We sweep into these places as though they’re check-boxes, as though the answer to our lives will be found in the bottom of un café au lait in France, the fish markets of Thailand, or anywhere in between. As though spending 2 nights and 3 days anywhere will mean anything to us other than coming back to report: it was lovely.

And it is.

But also: what difference does it all make?

Every time I travel, I can’t help but think “but what is the point of this?”

I like cultures — and I like new experience. As I said. I’ll “play the game” when I travel, eating the local foods and drinking the local drinks and speaking, best I can, in the local language. And I enjoy this, but I don’t really get it — not in the way that it’s sold. I know that travel is supposed to be life-changing and perspective-broadening but, over the course of just a few days, frankly, I don’t think it really can be. (Unless, of course, our “perspective” is regarding “the best cheese we’ve ever had;” our “broadening” of it dependent on — and always locked away in — our mental categorization after the fact.)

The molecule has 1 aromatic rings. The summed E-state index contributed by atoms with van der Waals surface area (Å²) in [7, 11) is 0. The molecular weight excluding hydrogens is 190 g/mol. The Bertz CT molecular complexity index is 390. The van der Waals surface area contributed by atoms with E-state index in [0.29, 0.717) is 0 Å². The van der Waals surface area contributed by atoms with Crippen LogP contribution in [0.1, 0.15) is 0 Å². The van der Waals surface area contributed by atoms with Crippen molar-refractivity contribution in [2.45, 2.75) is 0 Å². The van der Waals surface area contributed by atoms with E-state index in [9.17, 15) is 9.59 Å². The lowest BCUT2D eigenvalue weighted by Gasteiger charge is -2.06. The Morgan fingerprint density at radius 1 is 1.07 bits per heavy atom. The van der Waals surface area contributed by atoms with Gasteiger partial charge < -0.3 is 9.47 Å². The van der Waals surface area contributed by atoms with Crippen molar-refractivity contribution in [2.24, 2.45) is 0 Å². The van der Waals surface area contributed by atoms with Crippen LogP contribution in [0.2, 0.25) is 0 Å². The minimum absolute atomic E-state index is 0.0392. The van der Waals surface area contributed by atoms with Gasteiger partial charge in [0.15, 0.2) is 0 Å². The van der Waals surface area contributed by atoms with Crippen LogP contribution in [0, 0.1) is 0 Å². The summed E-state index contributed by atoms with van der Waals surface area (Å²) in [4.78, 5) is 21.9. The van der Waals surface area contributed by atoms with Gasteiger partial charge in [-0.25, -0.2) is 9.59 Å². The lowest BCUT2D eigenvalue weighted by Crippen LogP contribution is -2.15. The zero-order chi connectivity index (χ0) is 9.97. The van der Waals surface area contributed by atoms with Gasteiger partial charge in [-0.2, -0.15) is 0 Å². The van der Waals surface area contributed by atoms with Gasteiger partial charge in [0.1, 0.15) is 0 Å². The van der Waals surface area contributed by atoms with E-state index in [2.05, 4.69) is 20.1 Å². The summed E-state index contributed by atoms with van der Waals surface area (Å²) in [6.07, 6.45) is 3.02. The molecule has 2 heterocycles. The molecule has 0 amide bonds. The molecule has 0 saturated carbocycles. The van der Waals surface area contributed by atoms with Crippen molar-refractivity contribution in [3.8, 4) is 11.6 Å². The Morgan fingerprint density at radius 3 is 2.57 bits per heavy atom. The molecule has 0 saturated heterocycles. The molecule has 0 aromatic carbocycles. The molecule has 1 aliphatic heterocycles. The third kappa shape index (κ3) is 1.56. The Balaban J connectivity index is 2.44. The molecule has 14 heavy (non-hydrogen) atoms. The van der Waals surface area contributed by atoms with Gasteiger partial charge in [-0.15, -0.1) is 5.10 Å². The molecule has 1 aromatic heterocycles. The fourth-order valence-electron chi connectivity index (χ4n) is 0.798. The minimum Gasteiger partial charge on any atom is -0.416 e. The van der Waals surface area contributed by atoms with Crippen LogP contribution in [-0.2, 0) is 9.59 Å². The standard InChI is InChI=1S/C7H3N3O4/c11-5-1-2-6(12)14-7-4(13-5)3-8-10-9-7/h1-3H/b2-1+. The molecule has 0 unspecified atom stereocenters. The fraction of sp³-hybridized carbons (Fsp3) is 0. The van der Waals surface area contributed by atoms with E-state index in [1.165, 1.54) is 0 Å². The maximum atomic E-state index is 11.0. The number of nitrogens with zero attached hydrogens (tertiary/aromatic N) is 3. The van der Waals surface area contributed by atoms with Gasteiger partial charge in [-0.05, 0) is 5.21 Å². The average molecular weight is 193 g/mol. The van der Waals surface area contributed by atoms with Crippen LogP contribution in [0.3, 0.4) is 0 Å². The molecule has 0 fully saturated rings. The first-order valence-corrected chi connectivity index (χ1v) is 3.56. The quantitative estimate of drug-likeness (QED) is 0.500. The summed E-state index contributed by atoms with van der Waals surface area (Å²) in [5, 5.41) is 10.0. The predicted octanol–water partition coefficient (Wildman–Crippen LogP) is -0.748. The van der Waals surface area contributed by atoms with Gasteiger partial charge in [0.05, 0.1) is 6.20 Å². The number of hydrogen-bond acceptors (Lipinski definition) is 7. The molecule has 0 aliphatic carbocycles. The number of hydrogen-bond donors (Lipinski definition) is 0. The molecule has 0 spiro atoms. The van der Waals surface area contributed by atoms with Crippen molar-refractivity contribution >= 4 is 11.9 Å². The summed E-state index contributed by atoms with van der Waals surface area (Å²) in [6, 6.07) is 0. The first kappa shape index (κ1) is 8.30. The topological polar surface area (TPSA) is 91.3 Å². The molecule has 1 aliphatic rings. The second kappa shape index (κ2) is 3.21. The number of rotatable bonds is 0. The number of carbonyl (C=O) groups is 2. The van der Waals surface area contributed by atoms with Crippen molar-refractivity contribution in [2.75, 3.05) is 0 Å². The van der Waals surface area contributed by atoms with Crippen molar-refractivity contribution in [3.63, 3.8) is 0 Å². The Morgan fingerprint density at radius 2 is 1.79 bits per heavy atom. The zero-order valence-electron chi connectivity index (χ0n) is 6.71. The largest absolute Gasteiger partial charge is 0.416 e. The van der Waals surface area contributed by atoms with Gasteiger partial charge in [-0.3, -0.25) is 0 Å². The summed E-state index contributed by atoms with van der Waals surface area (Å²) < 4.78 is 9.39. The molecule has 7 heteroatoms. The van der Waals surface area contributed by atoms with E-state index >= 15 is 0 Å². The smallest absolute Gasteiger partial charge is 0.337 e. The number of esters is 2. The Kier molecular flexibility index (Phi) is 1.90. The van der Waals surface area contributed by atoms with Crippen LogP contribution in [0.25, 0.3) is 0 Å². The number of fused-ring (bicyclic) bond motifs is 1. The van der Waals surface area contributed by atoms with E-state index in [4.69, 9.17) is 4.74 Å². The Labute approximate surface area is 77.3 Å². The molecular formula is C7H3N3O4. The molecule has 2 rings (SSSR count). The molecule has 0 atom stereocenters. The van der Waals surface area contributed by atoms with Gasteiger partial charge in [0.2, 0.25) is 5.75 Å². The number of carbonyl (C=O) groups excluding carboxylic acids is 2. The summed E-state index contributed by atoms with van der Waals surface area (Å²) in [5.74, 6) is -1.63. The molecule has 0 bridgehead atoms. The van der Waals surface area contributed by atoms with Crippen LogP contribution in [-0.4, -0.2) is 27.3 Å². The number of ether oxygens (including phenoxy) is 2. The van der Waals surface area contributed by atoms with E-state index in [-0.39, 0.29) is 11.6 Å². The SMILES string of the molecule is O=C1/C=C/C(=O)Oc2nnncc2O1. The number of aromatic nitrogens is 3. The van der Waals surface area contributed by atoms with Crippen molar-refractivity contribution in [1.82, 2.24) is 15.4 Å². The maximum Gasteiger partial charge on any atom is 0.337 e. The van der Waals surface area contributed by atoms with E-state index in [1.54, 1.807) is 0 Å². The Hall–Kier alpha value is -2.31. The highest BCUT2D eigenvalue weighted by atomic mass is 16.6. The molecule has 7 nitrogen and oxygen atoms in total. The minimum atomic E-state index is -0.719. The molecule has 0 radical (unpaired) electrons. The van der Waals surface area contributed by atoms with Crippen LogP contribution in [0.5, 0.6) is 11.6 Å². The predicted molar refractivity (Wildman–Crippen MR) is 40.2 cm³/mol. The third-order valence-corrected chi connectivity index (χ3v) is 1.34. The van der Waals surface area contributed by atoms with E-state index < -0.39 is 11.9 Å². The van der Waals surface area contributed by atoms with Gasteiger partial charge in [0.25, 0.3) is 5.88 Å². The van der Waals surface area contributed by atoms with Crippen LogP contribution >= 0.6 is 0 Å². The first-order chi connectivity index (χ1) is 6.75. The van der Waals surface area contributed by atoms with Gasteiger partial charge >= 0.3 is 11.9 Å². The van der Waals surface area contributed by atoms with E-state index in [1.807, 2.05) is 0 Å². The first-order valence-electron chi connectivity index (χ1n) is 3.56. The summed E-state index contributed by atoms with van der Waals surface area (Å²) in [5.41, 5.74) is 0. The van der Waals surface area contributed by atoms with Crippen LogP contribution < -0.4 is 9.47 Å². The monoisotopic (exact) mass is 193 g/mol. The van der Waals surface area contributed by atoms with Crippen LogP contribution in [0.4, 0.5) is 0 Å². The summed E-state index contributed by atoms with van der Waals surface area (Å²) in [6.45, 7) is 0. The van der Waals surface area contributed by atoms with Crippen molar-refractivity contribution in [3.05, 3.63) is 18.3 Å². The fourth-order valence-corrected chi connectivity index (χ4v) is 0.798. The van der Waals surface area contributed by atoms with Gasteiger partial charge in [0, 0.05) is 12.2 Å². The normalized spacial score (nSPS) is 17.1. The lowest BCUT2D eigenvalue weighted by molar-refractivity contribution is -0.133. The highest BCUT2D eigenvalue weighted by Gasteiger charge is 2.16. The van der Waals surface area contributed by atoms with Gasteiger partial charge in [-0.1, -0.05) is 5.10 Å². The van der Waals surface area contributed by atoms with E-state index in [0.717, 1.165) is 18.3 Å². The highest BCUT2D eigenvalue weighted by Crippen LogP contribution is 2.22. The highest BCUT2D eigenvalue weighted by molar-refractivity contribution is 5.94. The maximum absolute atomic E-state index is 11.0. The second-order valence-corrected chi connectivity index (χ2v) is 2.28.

But other than that, I’m not sure I get it. And if what you’re looking for is “something new” or even open-mindedness, it can be done much more cheaply and closer to home.

And I like relaxation, too — sure — but, similarly, you can do so without using a passport.

And so it leaves me with these questions of “why though?” Is it truly to check boxes? I have a hard time believing it isn’t. Is it the satisfaction of just knowing we can? Sure — there’s no shame in that. Or maybe most people don’t look to travel for any of this. I have a hard time believing that, but even if it is true, I have an even harder time doing it myself.

At the end of the day, I often find myself traveling only to wonder, “why am I here? What am I doing?” I usually think to myself that “I’d rather be working,” but I often slip so far away that it’s not the literal “work” so much as it is the theoretical idea of work, because “work” — and at least producing something of value for others — has therefore more value and meaning for me then… whatever it is I’m doing here, while traveling.

As Jenna Woginrich, a woman who runs a homestead on a hillside and goes hunting by horseback with her hawks, wrote regarding travel,